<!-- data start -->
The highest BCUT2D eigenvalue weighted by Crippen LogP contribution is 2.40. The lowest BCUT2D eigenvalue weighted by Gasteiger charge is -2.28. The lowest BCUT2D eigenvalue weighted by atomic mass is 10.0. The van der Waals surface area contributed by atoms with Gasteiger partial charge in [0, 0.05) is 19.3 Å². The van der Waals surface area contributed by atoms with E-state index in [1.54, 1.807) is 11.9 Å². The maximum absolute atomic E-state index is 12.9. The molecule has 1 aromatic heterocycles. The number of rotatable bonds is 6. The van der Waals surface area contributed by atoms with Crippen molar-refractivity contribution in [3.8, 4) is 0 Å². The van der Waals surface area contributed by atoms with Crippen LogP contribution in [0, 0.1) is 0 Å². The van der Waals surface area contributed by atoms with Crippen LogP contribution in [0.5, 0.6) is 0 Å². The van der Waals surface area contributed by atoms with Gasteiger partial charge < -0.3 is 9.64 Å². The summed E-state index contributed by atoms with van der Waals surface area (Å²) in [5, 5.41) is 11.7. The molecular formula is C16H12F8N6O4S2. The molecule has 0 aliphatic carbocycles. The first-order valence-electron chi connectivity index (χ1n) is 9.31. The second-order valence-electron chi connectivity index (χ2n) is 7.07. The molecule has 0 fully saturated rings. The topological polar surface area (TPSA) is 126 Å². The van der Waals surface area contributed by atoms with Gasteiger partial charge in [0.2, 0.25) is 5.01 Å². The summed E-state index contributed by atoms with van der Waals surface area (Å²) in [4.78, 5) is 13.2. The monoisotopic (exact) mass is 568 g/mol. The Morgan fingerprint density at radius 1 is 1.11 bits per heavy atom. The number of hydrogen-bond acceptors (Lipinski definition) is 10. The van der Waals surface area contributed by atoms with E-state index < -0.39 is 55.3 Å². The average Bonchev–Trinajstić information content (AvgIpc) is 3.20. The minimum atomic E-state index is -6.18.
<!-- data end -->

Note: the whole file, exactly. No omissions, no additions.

The highest BCUT2D eigenvalue weighted by Crippen LogP contribution is 2.40. The lowest BCUT2D eigenvalue weighted by Gasteiger charge is -2.28. The lowest BCUT2D eigenvalue weighted by atomic mass is 10.0. The van der Waals surface area contributed by atoms with Gasteiger partial charge in [0, 0.05) is 19.3 Å². The van der Waals surface area contributed by atoms with E-state index in [1.54, 1.807) is 11.9 Å². The maximum absolute atomic E-state index is 12.9. The molecule has 1 aromatic heterocycles. The number of rotatable bonds is 6. The van der Waals surface area contributed by atoms with Crippen molar-refractivity contribution in [3.8, 4) is 0 Å². The van der Waals surface area contributed by atoms with Crippen LogP contribution in [0, 0.1) is 0 Å². The van der Waals surface area contributed by atoms with Crippen LogP contribution in [0.5, 0.6) is 0 Å². The van der Waals surface area contributed by atoms with Gasteiger partial charge < -0.3 is 9.64 Å². The summed E-state index contributed by atoms with van der Waals surface area (Å²) in [5, 5.41) is 11.7. The molecular formula is C16H12F8N6O4S2. The molecule has 0 aliphatic carbocycles. The first-order valence-electron chi connectivity index (χ1n) is 9.31. The second-order valence-electron chi connectivity index (χ2n) is 7.07. The molecule has 0 fully saturated rings. The topological polar surface area (TPSA) is 126 Å². The van der Waals surface area contributed by atoms with Gasteiger partial charge in [0.2, 0.25) is 5.01 Å². The summed E-state index contributed by atoms with van der Waals surface area (Å²) in [4.78, 5) is 13.2. The monoisotopic (exact) mass is 568 g/mol. The Morgan fingerprint density at radius 1 is 1.11 bits per heavy atom. The number of hydrogen-bond acceptors (Lipinski definition) is 10. The van der Waals surface area contributed by atoms with E-state index < -0.39 is 55.3 Å². The average Bonchev–Trinajstić information content (AvgIpc) is 3.20. The minimum atomic E-state index is -6.18.